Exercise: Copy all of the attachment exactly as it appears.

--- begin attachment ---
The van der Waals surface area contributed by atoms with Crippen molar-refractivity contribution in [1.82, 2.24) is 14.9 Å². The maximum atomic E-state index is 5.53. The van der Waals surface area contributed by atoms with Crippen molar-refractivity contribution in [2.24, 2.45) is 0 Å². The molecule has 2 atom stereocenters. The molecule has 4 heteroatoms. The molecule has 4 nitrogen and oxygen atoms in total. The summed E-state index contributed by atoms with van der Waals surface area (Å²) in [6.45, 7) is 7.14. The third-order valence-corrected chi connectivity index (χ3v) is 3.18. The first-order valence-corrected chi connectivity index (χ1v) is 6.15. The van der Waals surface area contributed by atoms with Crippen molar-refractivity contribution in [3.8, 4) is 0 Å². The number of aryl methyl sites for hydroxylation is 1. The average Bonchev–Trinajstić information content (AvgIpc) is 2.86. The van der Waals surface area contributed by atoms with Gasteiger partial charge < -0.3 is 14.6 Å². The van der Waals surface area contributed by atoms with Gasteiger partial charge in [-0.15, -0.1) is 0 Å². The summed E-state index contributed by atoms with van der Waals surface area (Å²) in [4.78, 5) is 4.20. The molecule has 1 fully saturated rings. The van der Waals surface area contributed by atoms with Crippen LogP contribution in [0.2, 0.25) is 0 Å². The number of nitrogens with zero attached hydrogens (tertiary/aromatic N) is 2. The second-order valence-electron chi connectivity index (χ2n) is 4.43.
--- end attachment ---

The van der Waals surface area contributed by atoms with Crippen molar-refractivity contribution in [1.82, 2.24) is 14.9 Å². The maximum atomic E-state index is 5.53. The van der Waals surface area contributed by atoms with Crippen molar-refractivity contribution in [2.24, 2.45) is 0 Å². The molecule has 2 atom stereocenters. The molecule has 4 heteroatoms. The molecule has 4 nitrogen and oxygen atoms in total. The summed E-state index contributed by atoms with van der Waals surface area (Å²) in [6.45, 7) is 7.14. The third-order valence-corrected chi connectivity index (χ3v) is 3.18. The first-order valence-corrected chi connectivity index (χ1v) is 6.15. The van der Waals surface area contributed by atoms with Crippen molar-refractivity contribution in [3.8, 4) is 0 Å². The number of aryl methyl sites for hydroxylation is 1. The average Bonchev–Trinajstić information content (AvgIpc) is 2.86. The van der Waals surface area contributed by atoms with Gasteiger partial charge < -0.3 is 14.6 Å². The van der Waals surface area contributed by atoms with Gasteiger partial charge in [-0.15, -0.1) is 0 Å². The summed E-state index contributed by atoms with van der Waals surface area (Å²) in [4.78, 5) is 4.20. The molecule has 1 fully saturated rings. The van der Waals surface area contributed by atoms with Crippen LogP contribution in [0.2, 0.25) is 0 Å². The number of nitrogens with zero attached hydrogens (tertiary/aromatic N) is 2. The second-order valence-electron chi connectivity index (χ2n) is 4.43.